Author Topic: Need advice on handling a financial emergency (plumbing, rental house, landlord)  (Read 4946 times)

marlo

  • 5 O'Clock Shadow
  • *
  • Posts: 2
I sent this question to MMM, but I thought I'd ask you all as well:

I own a house in BC, and currently live in southern California (in a trailer -- very low rent!). I get a modest amount of rental income from the house, and we are currently using that income to pay off my husband's student loan. Last week a plumbing situation cropped up at the house; the plumber suspects a broken sewage pipe.

I am waiting for results of the camera inspection early next week, but he's already prepping me for a $7,000-$14,000 dig in the front yard.

I've already asked the plumber to detail his findings so that I have an opportunity to get alternate quotes on the repair. I will probably raise the rents by the allowable amount next year (about 3%). What else can I do?

I don't have $7,000 lying around, and will have to borrow that on the line of credit attached to my mortgage (currently at 3%, so not too bad), which will mean wiping out any profit for a year or two. Is there something else I could be doing to mitigate this frustrating setback?

Self-employed-swami

  • Handlebar Stache
  • *****
  • Posts: 1094
  • Location: Canada
I think you likely should have been charging more rent to begin with.

Unfortunately, that isn't helpful advice now.  Sorry.

Another Reader

  • Walrus Stache
  • *******
  • Posts: 5013
About the best you can do at this point is look for the cheapest fix.  Once the yard is dug up, you will have no choice but replacement if the pipe is broken.  What exactly is the problem?  If it's roots in the pipe, maybe you can auger them out and put the replacement off until Spring.  Send the cameras down when the money is in hand.  Not the correct way, but a temporary way of dealing with a clogged line.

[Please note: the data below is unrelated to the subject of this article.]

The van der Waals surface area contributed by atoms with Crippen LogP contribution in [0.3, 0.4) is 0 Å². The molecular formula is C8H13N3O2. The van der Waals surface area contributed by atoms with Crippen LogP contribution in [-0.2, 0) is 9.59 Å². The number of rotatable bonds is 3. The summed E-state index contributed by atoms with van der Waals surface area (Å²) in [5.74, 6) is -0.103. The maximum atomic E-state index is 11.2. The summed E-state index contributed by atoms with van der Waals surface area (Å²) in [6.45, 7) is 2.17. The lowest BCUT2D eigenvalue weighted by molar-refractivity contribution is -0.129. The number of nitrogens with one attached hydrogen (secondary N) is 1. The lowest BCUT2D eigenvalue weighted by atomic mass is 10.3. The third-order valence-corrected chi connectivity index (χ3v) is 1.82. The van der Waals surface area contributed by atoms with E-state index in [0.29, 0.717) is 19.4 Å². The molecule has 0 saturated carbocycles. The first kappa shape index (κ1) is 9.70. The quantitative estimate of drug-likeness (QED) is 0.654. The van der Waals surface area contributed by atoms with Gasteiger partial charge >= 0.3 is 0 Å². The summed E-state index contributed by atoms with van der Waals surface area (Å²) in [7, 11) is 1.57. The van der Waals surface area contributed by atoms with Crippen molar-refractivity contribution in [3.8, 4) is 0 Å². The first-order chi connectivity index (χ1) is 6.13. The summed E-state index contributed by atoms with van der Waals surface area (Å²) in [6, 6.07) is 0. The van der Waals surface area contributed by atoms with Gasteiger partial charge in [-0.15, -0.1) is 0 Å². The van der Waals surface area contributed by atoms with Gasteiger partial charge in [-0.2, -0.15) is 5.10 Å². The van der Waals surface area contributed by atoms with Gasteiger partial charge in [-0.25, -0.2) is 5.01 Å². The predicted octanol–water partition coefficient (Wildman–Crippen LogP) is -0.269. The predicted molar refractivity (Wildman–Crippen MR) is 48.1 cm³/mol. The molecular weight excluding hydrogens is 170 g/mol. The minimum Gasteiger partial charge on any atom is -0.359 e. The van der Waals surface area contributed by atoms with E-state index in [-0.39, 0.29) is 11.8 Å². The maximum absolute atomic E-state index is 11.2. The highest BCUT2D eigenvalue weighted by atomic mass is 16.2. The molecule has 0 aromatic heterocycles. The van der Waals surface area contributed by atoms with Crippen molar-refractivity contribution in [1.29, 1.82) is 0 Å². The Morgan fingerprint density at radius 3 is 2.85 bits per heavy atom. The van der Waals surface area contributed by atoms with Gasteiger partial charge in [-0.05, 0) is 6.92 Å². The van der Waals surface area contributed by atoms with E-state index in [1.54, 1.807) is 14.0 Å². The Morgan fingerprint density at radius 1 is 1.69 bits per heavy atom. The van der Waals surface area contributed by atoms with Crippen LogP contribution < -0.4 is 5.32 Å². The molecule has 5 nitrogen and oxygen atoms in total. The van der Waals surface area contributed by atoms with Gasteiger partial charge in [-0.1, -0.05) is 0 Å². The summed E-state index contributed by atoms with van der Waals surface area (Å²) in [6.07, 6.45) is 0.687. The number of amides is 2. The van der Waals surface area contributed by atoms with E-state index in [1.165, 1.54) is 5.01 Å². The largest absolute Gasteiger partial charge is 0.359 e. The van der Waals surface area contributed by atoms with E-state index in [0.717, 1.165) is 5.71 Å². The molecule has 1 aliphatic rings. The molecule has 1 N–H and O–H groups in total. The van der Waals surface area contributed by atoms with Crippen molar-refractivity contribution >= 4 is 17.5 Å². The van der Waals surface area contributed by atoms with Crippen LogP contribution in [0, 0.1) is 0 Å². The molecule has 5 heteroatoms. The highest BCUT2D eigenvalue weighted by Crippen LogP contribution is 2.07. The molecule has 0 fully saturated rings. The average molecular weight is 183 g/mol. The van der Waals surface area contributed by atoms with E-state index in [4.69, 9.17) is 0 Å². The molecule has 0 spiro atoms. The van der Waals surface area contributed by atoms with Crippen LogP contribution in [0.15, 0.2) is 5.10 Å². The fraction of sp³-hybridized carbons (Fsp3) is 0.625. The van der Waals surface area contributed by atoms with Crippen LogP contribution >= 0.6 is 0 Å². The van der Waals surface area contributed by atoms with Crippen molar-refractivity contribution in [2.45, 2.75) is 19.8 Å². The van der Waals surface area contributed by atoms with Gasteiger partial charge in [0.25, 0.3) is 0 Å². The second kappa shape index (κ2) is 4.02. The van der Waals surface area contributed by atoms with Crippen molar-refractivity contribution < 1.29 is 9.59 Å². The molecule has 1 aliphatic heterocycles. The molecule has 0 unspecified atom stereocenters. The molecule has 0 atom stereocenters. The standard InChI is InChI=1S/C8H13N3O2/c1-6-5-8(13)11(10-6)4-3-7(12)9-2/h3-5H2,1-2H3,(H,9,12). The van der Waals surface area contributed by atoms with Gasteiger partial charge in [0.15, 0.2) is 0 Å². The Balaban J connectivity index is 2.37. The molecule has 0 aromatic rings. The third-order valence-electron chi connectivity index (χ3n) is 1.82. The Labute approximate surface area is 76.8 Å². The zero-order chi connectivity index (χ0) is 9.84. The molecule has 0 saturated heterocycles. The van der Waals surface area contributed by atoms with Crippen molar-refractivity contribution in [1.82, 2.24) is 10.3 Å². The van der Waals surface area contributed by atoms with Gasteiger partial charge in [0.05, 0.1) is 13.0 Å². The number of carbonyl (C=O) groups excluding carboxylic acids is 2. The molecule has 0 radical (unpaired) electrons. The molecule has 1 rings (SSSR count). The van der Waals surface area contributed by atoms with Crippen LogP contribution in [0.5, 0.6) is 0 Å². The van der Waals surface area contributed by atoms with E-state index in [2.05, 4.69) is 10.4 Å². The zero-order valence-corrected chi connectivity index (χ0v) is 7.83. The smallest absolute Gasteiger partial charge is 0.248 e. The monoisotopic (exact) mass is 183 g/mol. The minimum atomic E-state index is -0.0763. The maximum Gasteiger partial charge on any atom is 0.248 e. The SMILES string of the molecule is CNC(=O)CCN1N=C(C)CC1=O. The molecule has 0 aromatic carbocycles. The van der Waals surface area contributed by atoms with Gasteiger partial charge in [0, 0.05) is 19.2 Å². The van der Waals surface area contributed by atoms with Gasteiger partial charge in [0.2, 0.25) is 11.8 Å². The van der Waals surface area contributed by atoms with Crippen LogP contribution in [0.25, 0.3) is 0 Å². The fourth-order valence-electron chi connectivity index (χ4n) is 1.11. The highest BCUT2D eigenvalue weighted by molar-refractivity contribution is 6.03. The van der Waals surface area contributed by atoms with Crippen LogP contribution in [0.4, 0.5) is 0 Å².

This is a perfect illustration of why reserves are critical in the operation of rental property.  You need the financial capacity to deal with a $10,000 repair if the need arises.  A HELOC or cash in the bank are the best choices.

You can't raise rents just because you did a major repair.  The market has to support the increase.  Sadly, unlike paint, carpet, or new appliances, operating sewer pipes don't increase your rent.

arebelspy

  • Administrator
  • Senior Mustachian
  • *****
  • Posts: 27890
  • Age: -999
  • Location: Traveling the World
I think you likely should have been charging more rent to begin with.

Unfortunately, that isn't helpful advice now.  Sorry.

Rent is set at what the market can bear.

It's why the 50% rule is so important. If you have 1k rent and 800 mortgage (as a hypothetical, no idea what the OP's is), you're cash flow negative by a few hundred, not positive by a few hundred.  Most months it'll be positive, but then something like this hits.

100% agree on the reserves comment as well, ties in to the 50% rule, you just have to save excess.

Sorry this happened to you.
We are two former teachers who accumulated a bunch of real estate, retired at 29, and now travel the world full time with two kids.